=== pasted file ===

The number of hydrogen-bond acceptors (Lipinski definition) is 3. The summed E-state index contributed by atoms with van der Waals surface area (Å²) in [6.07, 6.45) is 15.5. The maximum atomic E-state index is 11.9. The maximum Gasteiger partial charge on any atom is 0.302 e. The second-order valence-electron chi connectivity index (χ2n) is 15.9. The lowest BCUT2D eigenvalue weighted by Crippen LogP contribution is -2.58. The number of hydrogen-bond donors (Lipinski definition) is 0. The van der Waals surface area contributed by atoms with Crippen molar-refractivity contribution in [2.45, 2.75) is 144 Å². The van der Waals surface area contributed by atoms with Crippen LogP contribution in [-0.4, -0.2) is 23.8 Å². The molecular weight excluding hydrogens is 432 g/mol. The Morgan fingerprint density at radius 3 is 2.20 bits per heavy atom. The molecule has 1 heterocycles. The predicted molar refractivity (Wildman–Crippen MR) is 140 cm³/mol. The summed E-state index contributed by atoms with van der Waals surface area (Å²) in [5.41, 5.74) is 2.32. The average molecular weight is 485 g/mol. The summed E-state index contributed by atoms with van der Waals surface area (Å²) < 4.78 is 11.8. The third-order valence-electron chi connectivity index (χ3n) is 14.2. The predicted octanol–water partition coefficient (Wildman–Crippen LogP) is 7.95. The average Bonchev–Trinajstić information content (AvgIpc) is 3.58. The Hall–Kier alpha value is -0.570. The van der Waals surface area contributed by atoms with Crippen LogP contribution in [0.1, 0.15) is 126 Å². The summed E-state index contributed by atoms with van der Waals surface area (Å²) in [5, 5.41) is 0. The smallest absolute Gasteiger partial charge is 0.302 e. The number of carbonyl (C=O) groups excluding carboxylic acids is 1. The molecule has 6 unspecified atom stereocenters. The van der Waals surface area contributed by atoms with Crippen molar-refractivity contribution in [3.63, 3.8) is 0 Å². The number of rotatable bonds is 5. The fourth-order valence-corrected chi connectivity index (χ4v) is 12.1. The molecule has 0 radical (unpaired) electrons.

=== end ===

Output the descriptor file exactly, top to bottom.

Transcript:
The number of hydrogen-bond acceptors (Lipinski definition) is 3. The summed E-state index contributed by atoms with van der Waals surface area (Å²) in [6.07, 6.45) is 15.5. The maximum atomic E-state index is 11.9. The maximum Gasteiger partial charge on any atom is 0.302 e. The second-order valence-electron chi connectivity index (χ2n) is 15.9. The lowest BCUT2D eigenvalue weighted by Crippen LogP contribution is -2.58. The number of hydrogen-bond donors (Lipinski definition) is 0. The van der Waals surface area contributed by atoms with Crippen molar-refractivity contribution in [2.45, 2.75) is 144 Å². The van der Waals surface area contributed by atoms with Crippen LogP contribution in [-0.4, -0.2) is 23.8 Å². The molecular weight excluding hydrogens is 432 g/mol. The Morgan fingerprint density at radius 3 is 2.20 bits per heavy atom. The molecule has 1 heterocycles. The predicted molar refractivity (Wildman–Crippen MR) is 140 cm³/mol. The summed E-state index contributed by atoms with van der Waals surface area (Å²) in [5.41, 5.74) is 2.32. The average molecular weight is 485 g/mol. The summed E-state index contributed by atoms with van der Waals surface area (Å²) < 4.78 is 11.8. The third-order valence-electron chi connectivity index (χ3n) is 14.2. The predicted octanol–water partition coefficient (Wildman–Crippen LogP) is 7.95. The average Bonchev–Trinajstić information content (AvgIpc) is 3.58. The Hall–Kier alpha value is -0.570. The van der Waals surface area contributed by atoms with Crippen LogP contribution in [0.1, 0.15) is 126 Å². The summed E-state index contributed by atoms with van der Waals surface area (Å²) in [5, 5.41) is 0. The smallest absolute Gasteiger partial charge is 0.302 e. The number of carbonyl (C=O) groups excluding carboxylic acids is 1. The molecule has 6 unspecified atom stereocenters. The van der Waals surface area contributed by atoms with Crippen molar-refractivity contribution in [3.63, 3.8) is 0 Å². The number of rotatable bonds is 5. The fourth-order valence-corrected chi connectivity index (χ4v) is 12.1. The molecule has 0 radical (unpaired) electrons.